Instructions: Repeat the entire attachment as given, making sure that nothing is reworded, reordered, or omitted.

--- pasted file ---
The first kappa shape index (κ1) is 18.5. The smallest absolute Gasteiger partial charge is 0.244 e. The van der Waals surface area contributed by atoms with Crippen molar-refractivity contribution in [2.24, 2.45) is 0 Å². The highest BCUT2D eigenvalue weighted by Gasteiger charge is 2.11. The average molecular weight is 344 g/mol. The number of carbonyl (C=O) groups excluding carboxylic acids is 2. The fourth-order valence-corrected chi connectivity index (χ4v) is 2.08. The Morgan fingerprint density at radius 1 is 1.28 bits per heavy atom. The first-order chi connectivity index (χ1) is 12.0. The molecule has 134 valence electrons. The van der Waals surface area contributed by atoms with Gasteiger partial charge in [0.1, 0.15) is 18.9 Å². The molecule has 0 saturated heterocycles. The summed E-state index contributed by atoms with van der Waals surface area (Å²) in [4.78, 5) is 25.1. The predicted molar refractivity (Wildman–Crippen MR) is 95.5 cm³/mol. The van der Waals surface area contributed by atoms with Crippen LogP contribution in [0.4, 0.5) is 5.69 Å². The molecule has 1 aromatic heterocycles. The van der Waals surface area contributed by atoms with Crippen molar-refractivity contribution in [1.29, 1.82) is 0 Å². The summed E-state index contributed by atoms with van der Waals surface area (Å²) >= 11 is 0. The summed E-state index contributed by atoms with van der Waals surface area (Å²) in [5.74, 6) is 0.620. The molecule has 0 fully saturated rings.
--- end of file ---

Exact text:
The first kappa shape index (κ1) is 18.5. The smallest absolute Gasteiger partial charge is 0.244 e. The van der Waals surface area contributed by atoms with Crippen molar-refractivity contribution in [2.24, 2.45) is 0 Å². The highest BCUT2D eigenvalue weighted by Gasteiger charge is 2.11. The average molecular weight is 344 g/mol. The number of carbonyl (C=O) groups excluding carboxylic acids is 2. The fourth-order valence-corrected chi connectivity index (χ4v) is 2.08. The Morgan fingerprint density at radius 1 is 1.28 bits per heavy atom. The first-order chi connectivity index (χ1) is 12.0. The molecule has 134 valence electrons. The van der Waals surface area contributed by atoms with Gasteiger partial charge in [0.1, 0.15) is 18.9 Å². The molecule has 0 saturated heterocycles. The summed E-state index contributed by atoms with van der Waals surface area (Å²) in [4.78, 5) is 25.1. The predicted molar refractivity (Wildman–Crippen MR) is 95.5 cm³/mol. The van der Waals surface area contributed by atoms with Crippen LogP contribution in [0.4, 0.5) is 5.69 Å². The molecule has 1 aromatic heterocycles. The van der Waals surface area contributed by atoms with Crippen molar-refractivity contribution in [1.29, 1.82) is 0 Å². The summed E-state index contributed by atoms with van der Waals surface area (Å²) >= 11 is 0. The summed E-state index contributed by atoms with van der Waals surface area (Å²) in [5.74, 6) is 0.620. The molecule has 0 fully saturated rings.